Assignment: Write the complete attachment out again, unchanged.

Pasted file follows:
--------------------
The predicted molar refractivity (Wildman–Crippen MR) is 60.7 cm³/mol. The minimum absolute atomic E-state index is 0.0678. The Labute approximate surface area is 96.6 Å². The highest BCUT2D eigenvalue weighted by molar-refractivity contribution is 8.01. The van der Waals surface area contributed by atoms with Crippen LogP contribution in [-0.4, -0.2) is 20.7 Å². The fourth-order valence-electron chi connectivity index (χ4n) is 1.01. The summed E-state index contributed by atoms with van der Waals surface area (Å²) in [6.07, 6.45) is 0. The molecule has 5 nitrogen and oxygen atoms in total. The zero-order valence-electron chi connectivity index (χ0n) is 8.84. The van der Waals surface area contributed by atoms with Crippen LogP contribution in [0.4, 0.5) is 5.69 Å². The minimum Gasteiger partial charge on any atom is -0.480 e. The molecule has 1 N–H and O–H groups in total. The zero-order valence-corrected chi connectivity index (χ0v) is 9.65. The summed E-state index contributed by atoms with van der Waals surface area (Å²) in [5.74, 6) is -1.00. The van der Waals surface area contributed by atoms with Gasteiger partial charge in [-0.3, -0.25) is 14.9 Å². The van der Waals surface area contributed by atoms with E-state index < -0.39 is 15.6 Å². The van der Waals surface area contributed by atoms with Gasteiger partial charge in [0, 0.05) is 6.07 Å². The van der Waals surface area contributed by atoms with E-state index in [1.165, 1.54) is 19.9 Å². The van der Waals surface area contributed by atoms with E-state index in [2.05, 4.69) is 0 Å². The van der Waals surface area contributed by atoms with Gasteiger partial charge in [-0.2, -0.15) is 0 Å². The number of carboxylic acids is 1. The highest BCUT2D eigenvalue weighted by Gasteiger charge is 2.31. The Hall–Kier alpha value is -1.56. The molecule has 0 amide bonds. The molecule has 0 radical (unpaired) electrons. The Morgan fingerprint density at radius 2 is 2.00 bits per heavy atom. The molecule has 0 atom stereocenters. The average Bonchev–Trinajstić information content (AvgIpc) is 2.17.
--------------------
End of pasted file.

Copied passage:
The predicted molar refractivity (Wildman–Crippen MR) is 60.7 cm³/mol. The minimum absolute atomic E-state index is 0.0678. The Labute approximate surface area is 96.6 Å². The highest BCUT2D eigenvalue weighted by molar-refractivity contribution is 8.01. The van der Waals surface area contributed by atoms with Crippen LogP contribution in [-0.4, -0.2) is 20.7 Å². The fourth-order valence-electron chi connectivity index (χ4n) is 1.01. The summed E-state index contributed by atoms with van der Waals surface area (Å²) in [6.07, 6.45) is 0. The molecule has 5 nitrogen and oxygen atoms in total. The zero-order valence-electron chi connectivity index (χ0n) is 8.84. The van der Waals surface area contributed by atoms with Crippen LogP contribution in [0.4, 0.5) is 5.69 Å². The minimum Gasteiger partial charge on any atom is -0.480 e. The molecule has 1 N–H and O–H groups in total. The zero-order valence-corrected chi connectivity index (χ0v) is 9.65. The summed E-state index contributed by atoms with van der Waals surface area (Å²) in [5.74, 6) is -1.00. The van der Waals surface area contributed by atoms with Gasteiger partial charge in [-0.3, -0.25) is 14.9 Å². The van der Waals surface area contributed by atoms with E-state index < -0.39 is 15.6 Å². The van der Waals surface area contributed by atoms with Gasteiger partial charge in [0, 0.05) is 6.07 Å². The van der Waals surface area contributed by atoms with E-state index in [1.165, 1.54) is 19.9 Å². The van der Waals surface area contributed by atoms with E-state index in [2.05, 4.69) is 0 Å². The van der Waals surface area contributed by atoms with Gasteiger partial charge in [-0.2, -0.15) is 0 Å². The number of carboxylic acids is 1. The highest BCUT2D eigenvalue weighted by Gasteiger charge is 2.31. The Hall–Kier alpha value is -1.56. The molecule has 0 amide bonds. The molecule has 0 radical (unpaired) electrons. The Morgan fingerprint density at radius 2 is 2.00 bits per heavy atom. The molecule has 0 atom stereocenters. The average Bonchev–Trinajstić information content (AvgIpc) is 2.17.